- Finished watching:
- 15th September, 2020
- Four times
Might contain spoilers.
It could easily be written off as generic shounen anime, but despite its many flaws, Getbackers is unique, idiosyncratic, and unforgettable. Its love for jazz and art are a recurring theme. Its animation seems basic; yet, you will regularly see unusual angles, interesting lighting effects, and novel perspectives and compositions to enhance the story.
That said, many of the trappings of the genre are admittedly present here. There’s the panning over still frames and the ridiculously verbose and technical descriptions of skills and exchanges, repeated in every fight. The absurdly grandiose and meaningless declarations. The overreliance on flashbacks we’ve seen many times before. The egregious amount of padding, to the point that I actively skipped episodes. In truth, the show could have been half the length and vastly more compelling with crisp editing.
Moreover, Getbackers has the very ordinary problem of squandering interesting characters and abilities in boring fights. The environments are rarely interactive. Most every fight comes down to moving and punching harder or faster, or someone ‘holding back’. My opinion on action may have been coloured by the superb animation of shows such as Avatar: The Last Airbender (2005) or Justice League (2001), films such as Promare (2019), and more recently the game DotA 2, but anyone can see the potential here.
It’s a shame the musical palette is so meagre. The scant score is well done, but it seems obligatory for each of the six available musical pieces to appear in every single episode. Unfortunately, while there are several opening and ending themes, they’re consistently terrible.
One small mercy is that the show doesn’t sexualize young girls, a disgustingly common anime trope. I even enjoyed seeing ‘High School Girl’ on the bumper in the episode where she hired them to retrieve a briefcase. It would have been nice if the disregard for convention had extended a little further: if Kazuki and everyone who followed him are queer, why not make that explicit rather than subtext?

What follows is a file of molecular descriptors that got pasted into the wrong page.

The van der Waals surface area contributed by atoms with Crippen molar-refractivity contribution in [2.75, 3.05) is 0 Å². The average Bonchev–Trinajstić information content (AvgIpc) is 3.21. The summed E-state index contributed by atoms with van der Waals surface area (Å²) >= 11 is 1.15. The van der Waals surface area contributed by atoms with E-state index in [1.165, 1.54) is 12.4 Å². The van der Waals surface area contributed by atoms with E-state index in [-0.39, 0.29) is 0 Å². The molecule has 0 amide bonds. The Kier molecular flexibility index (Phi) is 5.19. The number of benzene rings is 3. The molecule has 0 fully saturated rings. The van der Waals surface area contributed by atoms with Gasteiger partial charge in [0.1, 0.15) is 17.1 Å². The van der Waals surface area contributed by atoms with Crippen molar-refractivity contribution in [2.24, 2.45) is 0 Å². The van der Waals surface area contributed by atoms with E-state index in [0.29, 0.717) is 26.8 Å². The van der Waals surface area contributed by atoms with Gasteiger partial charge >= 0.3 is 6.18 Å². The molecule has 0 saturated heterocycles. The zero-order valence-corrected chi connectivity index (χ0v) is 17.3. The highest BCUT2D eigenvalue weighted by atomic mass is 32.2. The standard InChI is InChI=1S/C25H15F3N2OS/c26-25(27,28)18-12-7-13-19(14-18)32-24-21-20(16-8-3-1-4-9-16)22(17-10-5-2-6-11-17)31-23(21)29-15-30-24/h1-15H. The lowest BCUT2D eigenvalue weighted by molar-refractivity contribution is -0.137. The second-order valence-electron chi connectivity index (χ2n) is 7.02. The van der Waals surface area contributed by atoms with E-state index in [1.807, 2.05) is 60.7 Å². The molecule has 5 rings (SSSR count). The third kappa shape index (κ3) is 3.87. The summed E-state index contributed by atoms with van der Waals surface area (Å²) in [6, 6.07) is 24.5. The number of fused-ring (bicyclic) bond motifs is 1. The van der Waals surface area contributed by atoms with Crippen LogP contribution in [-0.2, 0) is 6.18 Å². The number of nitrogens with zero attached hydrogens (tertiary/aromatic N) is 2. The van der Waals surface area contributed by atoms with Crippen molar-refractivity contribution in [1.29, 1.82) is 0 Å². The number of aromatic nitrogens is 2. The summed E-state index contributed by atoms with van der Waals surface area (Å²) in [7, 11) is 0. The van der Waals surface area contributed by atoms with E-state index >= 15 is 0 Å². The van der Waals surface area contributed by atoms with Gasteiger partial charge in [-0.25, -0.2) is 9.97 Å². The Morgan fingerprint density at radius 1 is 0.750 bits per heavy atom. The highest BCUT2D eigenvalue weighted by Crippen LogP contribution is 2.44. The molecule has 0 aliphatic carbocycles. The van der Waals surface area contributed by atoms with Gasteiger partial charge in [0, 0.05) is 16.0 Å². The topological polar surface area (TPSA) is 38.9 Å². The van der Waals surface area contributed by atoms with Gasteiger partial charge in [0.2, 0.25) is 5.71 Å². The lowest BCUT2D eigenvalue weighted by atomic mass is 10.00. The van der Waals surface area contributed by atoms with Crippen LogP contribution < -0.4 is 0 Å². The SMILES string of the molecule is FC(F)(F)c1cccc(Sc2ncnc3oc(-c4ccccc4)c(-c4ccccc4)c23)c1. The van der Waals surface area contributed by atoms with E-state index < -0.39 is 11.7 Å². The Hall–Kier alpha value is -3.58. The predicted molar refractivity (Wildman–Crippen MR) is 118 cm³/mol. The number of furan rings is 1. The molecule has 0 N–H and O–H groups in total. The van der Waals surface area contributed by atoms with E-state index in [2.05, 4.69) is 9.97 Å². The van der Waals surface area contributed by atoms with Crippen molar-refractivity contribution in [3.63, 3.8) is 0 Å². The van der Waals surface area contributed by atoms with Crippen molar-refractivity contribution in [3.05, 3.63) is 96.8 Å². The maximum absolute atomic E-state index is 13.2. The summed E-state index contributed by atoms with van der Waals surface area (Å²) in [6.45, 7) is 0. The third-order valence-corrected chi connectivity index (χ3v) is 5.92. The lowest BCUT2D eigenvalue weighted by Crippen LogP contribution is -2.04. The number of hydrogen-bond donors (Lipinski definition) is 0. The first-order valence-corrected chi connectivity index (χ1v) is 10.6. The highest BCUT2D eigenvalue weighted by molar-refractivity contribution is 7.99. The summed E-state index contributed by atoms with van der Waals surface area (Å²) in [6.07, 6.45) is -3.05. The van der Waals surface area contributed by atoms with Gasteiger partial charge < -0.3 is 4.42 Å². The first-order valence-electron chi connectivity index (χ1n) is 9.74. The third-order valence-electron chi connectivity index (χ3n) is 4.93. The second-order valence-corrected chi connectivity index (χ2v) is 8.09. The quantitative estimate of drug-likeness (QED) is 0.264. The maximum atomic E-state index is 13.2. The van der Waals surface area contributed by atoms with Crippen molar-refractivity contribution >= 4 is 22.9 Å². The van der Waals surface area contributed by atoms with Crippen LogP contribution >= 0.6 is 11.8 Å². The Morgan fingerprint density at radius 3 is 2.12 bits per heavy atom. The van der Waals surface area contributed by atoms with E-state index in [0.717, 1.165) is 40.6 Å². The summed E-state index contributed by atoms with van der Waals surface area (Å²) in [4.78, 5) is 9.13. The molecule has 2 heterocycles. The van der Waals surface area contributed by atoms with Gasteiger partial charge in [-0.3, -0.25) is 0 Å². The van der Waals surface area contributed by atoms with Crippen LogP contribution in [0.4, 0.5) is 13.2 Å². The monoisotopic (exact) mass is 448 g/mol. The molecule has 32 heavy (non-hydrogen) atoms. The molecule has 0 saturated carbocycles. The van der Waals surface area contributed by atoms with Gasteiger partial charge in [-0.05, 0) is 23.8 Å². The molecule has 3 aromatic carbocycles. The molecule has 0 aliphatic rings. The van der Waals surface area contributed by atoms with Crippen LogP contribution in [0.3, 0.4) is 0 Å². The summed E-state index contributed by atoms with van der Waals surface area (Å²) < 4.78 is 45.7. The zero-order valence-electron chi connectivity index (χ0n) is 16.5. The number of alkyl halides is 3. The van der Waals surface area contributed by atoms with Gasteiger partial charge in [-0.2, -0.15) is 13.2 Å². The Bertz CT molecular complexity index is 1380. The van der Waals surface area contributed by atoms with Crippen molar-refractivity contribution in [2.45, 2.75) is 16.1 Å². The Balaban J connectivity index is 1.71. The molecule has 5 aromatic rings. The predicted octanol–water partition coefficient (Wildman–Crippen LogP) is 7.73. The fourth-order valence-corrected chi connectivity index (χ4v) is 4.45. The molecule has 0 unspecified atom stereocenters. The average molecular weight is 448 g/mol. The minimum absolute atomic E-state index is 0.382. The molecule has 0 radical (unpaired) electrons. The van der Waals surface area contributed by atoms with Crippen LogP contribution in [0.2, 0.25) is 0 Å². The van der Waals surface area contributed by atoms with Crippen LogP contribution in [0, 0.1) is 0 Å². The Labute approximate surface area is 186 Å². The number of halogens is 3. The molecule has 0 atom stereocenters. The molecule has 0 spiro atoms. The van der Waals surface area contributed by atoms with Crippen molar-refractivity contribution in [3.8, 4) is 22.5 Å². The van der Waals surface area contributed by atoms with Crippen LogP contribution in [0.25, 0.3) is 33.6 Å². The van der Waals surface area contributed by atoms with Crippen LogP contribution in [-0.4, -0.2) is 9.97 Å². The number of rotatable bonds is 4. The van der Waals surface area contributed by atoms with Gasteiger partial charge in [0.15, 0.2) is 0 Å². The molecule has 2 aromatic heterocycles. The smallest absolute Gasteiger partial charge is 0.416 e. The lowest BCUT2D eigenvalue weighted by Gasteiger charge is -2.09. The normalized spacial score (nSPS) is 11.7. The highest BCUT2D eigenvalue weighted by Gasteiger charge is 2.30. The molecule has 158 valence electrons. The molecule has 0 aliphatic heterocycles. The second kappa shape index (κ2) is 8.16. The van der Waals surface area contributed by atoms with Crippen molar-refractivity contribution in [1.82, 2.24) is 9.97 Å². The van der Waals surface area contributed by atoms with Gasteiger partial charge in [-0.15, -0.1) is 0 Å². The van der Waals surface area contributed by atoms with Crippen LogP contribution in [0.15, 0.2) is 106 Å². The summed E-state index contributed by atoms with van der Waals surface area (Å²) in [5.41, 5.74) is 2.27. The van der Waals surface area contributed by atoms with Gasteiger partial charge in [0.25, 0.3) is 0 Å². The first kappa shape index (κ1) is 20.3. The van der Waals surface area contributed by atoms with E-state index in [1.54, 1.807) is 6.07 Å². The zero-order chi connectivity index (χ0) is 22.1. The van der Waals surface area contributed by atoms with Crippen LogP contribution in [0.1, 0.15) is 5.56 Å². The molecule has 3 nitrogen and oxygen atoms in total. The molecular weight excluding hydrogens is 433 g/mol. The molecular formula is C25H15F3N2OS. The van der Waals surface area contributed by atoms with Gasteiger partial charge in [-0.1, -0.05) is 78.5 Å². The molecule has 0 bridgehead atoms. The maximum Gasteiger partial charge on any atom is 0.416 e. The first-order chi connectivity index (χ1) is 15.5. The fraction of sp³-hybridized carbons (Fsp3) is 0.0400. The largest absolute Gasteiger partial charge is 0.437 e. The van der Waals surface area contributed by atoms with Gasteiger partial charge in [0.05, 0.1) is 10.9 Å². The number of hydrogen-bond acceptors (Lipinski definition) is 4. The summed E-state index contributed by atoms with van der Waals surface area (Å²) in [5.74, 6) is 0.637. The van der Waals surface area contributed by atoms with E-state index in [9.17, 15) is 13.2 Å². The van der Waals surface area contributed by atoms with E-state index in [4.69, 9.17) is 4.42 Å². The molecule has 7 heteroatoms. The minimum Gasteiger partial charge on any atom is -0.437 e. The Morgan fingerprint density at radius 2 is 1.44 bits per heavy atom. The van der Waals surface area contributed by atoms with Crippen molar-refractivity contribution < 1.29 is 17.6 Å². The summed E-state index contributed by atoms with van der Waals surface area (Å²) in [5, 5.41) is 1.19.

I’m always confused by the size of the Limitless Fortress. The exteriors make it resemble an especially tall but not wide skyscraper, judging by the windows. Meanwhile, the interiors resemble a sturdy city that even holds another city (Babylon City) inside it, whereas the Beltline seems fairly small.
It’s both silly and pleasantly comforting how no one from a character’s past is ever genuinely an enemy (which is why they can never die: I lost count of how many times someone who was ‘fatally’ wounded reappeared to recover after the climax of the arc). In contrast, it’s incomprehensible to me how Dr. Jackal becomes part of the family, for all intents and purposes, considering he’s a sadistic mass murderer who torments Ginji.
Nevertheless, the greatest pity is that it ends after 49 episodes. Watching it this time—my fourth, if I recall correctly—I was disappointed to find I remembered the final arc as being much longer than the four or five episodes it actually lasted. That was a very large and important plot to leave unresolved, and I wish we could have seen it through. It might have been spectacular. As things stand, the ‘IL’ arc, from around midway through, is easily the best part of an imperfect but quirky, heartfelt, imaginative, and engaging show.